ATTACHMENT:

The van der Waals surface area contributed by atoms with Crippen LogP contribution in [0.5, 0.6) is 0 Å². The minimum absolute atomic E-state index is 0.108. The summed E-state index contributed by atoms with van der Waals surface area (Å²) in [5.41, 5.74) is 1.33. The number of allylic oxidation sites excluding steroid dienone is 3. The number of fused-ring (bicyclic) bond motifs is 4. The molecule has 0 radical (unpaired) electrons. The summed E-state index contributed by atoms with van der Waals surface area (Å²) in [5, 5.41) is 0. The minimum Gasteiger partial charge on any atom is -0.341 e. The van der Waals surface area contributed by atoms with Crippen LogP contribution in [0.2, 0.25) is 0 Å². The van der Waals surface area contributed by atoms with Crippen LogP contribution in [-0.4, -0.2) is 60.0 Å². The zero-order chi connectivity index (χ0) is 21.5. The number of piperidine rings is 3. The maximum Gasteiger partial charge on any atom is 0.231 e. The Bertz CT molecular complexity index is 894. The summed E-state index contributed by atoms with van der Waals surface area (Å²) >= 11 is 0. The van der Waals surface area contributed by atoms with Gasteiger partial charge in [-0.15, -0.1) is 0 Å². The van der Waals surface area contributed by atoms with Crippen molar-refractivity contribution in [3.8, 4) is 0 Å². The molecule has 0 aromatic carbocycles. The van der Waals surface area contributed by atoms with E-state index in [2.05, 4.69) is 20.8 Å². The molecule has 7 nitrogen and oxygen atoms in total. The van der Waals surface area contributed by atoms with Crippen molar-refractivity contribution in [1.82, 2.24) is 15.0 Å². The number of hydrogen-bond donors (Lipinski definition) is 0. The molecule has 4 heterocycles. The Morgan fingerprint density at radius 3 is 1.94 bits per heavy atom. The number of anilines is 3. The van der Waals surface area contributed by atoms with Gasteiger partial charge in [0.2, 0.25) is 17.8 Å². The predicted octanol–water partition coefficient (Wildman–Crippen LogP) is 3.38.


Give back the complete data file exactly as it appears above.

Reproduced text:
The van der Waals surface area contributed by atoms with Crippen LogP contribution in [0.5, 0.6) is 0 Å². The minimum absolute atomic E-state index is 0.108. The summed E-state index contributed by atoms with van der Waals surface area (Å²) in [5.41, 5.74) is 1.33. The number of allylic oxidation sites excluding steroid dienone is 3. The number of fused-ring (bicyclic) bond motifs is 4. The molecule has 0 radical (unpaired) electrons. The summed E-state index contributed by atoms with van der Waals surface area (Å²) in [5, 5.41) is 0. The minimum Gasteiger partial charge on any atom is -0.341 e. The van der Waals surface area contributed by atoms with Crippen LogP contribution in [0.2, 0.25) is 0 Å². The van der Waals surface area contributed by atoms with Crippen LogP contribution in [-0.4, -0.2) is 60.0 Å². The zero-order chi connectivity index (χ0) is 21.5. The number of piperidine rings is 3. The maximum Gasteiger partial charge on any atom is 0.231 e. The Bertz CT molecular complexity index is 894. The summed E-state index contributed by atoms with van der Waals surface area (Å²) >= 11 is 0. The van der Waals surface area contributed by atoms with Gasteiger partial charge in [-0.15, -0.1) is 0 Å². The van der Waals surface area contributed by atoms with Crippen molar-refractivity contribution in [3.8, 4) is 0 Å². The molecule has 0 aromatic carbocycles. The van der Waals surface area contributed by atoms with E-state index in [2.05, 4.69) is 20.8 Å². The molecule has 7 nitrogen and oxygen atoms in total. The van der Waals surface area contributed by atoms with Crippen molar-refractivity contribution in [1.82, 2.24) is 15.0 Å². The number of hydrogen-bond donors (Lipinski definition) is 0. The molecule has 4 heterocycles. The Morgan fingerprint density at radius 3 is 1.94 bits per heavy atom. The number of anilines is 3. The van der Waals surface area contributed by atoms with Gasteiger partial charge in [0.2, 0.25) is 17.8 Å². The predicted octanol–water partition coefficient (Wildman–Crippen LogP) is 3.38.